Corn Article Archive

USDA Provides New Cost Share Opportunities for Organic Producers & Handlers

In recent times, the U.S. Department of Agriculture (USDA) has shown increased interest in organic agriculture. As a result, on December 21, 2016, the USDA announced that starting March 20, 2017, organic producers and handlers will be able to visit over 2,100 USDA Farm Service Agency (FSA) offices across the country to apply for federal reimbursement to assist with the cost of receiving and maintaining organic or transitional certification.

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Gypsum Misconceptions

The consideration of gypsum as a soil amendment has become a popular topic in crop production agriculture. However, correctly understanding the chemical function of gypsum and lime in soil is needed to properly place this amendment. Gypsum, which is calcium sulfate after applied to the soil and dissolved in the water it disassociates into calcium and sulfate.

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Obtaining Private Applicator Certification or Recertification in S.D.

Certification courses and exams are available for new and existing private pesticide applicators. Individuals needing to become certified or recertified are encouraged to attend one of the 3-hour private applicator sessions hosted throughout the state. The dates and locations of these sessions can be found in this article.

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Yield Goal… Truly Defined

Whether it’s over a cup of coffee in December or back in the combine at harvest, yield is on the producer’s mind. In the spring, goals are set, plans are made, and crops are planted. Although plans are carefully drawn, we never know what might happen during a given growing season. Having measurable, specific goals for your business is always a good idea, and one of the most important goals is maximizing yields.

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“Tighty Whities”

Soil is probably our most important natural resource. It is the foundation or factory for producing food. Without healthy soil, the system eventually fails; many civilizations in history have risen and fallen with the over-exploitation and demise of their soil resources. Soil offers several services for plant and animal production that include providing an anchor for healthy plant roots, offering essential plant nutrient uptake, supplying water storage, and cycling and storing carbon and other nutrients for improved and sustained plant growth in future years.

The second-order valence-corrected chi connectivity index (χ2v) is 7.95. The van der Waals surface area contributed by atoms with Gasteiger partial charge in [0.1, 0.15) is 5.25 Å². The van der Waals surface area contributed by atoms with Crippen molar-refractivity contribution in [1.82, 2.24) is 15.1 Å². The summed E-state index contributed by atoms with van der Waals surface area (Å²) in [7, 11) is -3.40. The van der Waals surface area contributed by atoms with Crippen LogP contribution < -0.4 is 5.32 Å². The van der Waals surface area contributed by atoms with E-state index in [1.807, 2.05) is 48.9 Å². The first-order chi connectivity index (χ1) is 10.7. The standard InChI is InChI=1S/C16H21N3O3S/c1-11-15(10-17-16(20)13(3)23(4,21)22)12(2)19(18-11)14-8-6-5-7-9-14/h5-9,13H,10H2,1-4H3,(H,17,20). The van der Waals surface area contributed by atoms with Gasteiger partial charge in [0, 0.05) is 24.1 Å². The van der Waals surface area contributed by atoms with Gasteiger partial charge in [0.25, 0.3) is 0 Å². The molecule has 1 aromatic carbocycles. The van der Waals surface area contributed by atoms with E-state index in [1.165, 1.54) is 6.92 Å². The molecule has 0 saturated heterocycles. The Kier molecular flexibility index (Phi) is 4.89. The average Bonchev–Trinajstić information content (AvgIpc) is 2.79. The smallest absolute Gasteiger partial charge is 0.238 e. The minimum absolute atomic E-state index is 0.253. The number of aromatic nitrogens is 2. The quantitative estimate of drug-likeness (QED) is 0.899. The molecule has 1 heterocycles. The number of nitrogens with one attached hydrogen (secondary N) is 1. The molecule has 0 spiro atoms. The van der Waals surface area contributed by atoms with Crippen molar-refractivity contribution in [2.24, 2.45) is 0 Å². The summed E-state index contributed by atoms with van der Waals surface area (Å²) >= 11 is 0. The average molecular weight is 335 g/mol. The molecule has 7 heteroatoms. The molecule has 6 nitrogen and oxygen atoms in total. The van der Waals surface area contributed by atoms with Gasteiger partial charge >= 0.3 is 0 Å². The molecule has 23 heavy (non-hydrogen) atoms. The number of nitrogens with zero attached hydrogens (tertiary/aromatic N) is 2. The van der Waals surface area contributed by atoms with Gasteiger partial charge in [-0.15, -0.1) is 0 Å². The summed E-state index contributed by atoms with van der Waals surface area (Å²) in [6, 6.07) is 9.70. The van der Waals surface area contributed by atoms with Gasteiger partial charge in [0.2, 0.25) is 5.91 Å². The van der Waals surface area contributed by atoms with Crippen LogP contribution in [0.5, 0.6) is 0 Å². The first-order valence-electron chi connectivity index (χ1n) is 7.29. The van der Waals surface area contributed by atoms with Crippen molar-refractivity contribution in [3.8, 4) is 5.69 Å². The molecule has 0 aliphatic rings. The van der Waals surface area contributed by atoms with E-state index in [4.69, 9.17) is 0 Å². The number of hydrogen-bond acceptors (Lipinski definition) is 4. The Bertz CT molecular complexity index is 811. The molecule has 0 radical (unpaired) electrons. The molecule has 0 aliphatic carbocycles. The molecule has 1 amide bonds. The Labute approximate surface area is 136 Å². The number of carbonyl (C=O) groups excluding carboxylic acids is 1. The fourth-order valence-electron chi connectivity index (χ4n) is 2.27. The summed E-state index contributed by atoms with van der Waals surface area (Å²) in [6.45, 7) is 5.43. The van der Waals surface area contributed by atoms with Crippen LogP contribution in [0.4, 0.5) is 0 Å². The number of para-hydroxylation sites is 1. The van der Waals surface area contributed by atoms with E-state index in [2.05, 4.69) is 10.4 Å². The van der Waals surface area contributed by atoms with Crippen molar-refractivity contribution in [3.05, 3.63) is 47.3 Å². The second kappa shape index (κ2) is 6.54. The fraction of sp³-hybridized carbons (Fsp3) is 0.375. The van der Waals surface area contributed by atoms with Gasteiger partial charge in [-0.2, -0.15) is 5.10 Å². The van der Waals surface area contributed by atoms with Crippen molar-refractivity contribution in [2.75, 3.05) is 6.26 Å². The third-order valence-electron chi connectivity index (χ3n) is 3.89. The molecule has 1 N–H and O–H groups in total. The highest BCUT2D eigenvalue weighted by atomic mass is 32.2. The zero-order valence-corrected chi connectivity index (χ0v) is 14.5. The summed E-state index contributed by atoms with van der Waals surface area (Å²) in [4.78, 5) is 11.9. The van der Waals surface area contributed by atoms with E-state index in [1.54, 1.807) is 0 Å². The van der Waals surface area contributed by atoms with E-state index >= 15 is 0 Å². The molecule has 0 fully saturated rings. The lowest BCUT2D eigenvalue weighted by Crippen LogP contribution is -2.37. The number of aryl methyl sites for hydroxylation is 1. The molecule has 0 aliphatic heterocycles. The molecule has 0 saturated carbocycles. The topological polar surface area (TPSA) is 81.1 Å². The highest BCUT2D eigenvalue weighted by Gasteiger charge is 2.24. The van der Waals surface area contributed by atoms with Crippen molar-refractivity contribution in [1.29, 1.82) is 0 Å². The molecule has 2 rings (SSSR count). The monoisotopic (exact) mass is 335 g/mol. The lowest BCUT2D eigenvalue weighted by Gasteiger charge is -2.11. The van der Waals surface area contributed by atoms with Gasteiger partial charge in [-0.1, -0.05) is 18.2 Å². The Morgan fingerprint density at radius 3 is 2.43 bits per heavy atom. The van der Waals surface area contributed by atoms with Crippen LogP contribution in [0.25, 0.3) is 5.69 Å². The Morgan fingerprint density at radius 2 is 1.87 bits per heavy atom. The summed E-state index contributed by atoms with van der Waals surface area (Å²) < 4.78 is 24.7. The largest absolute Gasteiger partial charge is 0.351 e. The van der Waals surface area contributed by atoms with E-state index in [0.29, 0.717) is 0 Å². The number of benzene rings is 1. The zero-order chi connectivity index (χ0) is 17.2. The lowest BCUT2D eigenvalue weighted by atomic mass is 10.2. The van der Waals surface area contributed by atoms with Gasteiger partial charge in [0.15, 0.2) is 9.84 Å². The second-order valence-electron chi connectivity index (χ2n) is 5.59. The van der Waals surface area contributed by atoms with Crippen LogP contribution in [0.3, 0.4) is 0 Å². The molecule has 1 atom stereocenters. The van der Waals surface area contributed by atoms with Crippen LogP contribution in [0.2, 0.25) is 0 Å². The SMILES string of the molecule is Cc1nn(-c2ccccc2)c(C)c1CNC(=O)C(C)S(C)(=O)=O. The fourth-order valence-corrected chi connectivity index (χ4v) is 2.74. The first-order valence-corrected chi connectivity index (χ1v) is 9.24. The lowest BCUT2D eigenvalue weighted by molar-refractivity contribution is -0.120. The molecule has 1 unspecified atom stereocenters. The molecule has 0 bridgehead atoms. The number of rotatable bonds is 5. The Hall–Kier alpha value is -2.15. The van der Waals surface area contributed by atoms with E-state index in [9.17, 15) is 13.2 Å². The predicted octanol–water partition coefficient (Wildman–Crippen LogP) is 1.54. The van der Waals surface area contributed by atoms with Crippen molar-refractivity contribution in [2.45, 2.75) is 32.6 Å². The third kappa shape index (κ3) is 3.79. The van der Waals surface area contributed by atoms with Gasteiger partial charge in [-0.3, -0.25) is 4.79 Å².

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Soil Health Farming Practices: “Merit or Myth”?

No-till farming practices, diverse crop rotations, cover crops and integrating livestock into crop production require a different kind of management when compared with conventional farming.  Although most crop and livestock producers have a good idea of the desired outcomes that center on improved soil health, achieving these is not always easy. Somewhere, in most producers’ history, practices such as no-till that favor improved soil health may have been attempted.

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Creative Tillage

In a number of tilled fields this fall there appears to be an attempt to improve soil health. Creative or recreational tillage has been applied to certain upland areas of some fields to possibly control rill and gully erosion while drainage ways were not tilled. The thought process behind the tillage pattern used in the picture assumes that water will run-off the steeper slopes and the absence of tillage in the waterways will slow or prevent gully erosion. This is only a Band-Aid approach to solving a bigger problem with water infiltration into the soil on hill slopes and waterways.

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Herbicide History Determines Seed Purchases

Although 2016 row-crop harvest is still underway, many seed suppliers have started promoting ‘early bird’ incentives on next year’s seed purchases. We all like a good deal when we see one, but it’s important to keep track of field history, and think about your future crop rotation before making decisions.

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